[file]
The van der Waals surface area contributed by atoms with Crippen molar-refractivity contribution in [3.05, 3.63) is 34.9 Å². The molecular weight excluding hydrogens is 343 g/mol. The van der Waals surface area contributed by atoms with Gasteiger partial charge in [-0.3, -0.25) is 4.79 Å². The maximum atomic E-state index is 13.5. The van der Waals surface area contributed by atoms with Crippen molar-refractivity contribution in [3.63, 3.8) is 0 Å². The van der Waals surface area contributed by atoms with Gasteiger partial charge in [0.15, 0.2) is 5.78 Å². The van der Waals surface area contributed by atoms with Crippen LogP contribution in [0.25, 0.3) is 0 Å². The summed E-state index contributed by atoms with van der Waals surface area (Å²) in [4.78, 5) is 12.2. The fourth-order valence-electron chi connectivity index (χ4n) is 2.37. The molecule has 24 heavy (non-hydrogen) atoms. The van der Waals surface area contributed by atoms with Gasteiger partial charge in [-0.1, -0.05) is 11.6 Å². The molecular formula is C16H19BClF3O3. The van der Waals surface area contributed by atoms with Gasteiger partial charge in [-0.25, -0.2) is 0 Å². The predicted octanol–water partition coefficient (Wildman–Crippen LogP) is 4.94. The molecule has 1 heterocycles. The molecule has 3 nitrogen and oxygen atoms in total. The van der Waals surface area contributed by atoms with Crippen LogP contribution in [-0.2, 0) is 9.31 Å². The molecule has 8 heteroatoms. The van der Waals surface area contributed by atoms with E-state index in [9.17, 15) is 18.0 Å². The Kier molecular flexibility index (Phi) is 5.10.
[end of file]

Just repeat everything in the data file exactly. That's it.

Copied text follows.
The van der Waals surface area contributed by atoms with Crippen molar-refractivity contribution in [3.05, 3.63) is 34.9 Å². The molecular weight excluding hydrogens is 343 g/mol. The van der Waals surface area contributed by atoms with Gasteiger partial charge in [-0.3, -0.25) is 4.79 Å². The maximum atomic E-state index is 13.5. The van der Waals surface area contributed by atoms with Crippen molar-refractivity contribution in [3.63, 3.8) is 0 Å². The van der Waals surface area contributed by atoms with Gasteiger partial charge in [0.15, 0.2) is 5.78 Å². The van der Waals surface area contributed by atoms with Crippen LogP contribution in [0.25, 0.3) is 0 Å². The summed E-state index contributed by atoms with van der Waals surface area (Å²) in [4.78, 5) is 12.2. The fourth-order valence-electron chi connectivity index (χ4n) is 2.37. The molecule has 24 heavy (non-hydrogen) atoms. The van der Waals surface area contributed by atoms with Gasteiger partial charge in [-0.1, -0.05) is 11.6 Å². The molecular formula is C16H19BClF3O3. The van der Waals surface area contributed by atoms with Gasteiger partial charge in [-0.25, -0.2) is 0 Å². The predicted octanol–water partition coefficient (Wildman–Crippen LogP) is 4.94. The molecule has 1 heterocycles. The molecule has 3 nitrogen and oxygen atoms in total. The van der Waals surface area contributed by atoms with Crippen LogP contribution in [-0.2, 0) is 9.31 Å². The molecule has 8 heteroatoms. The van der Waals surface area contributed by atoms with E-state index in [9.17, 15) is 18.0 Å². The Kier molecular flexibility index (Phi) is 5.10.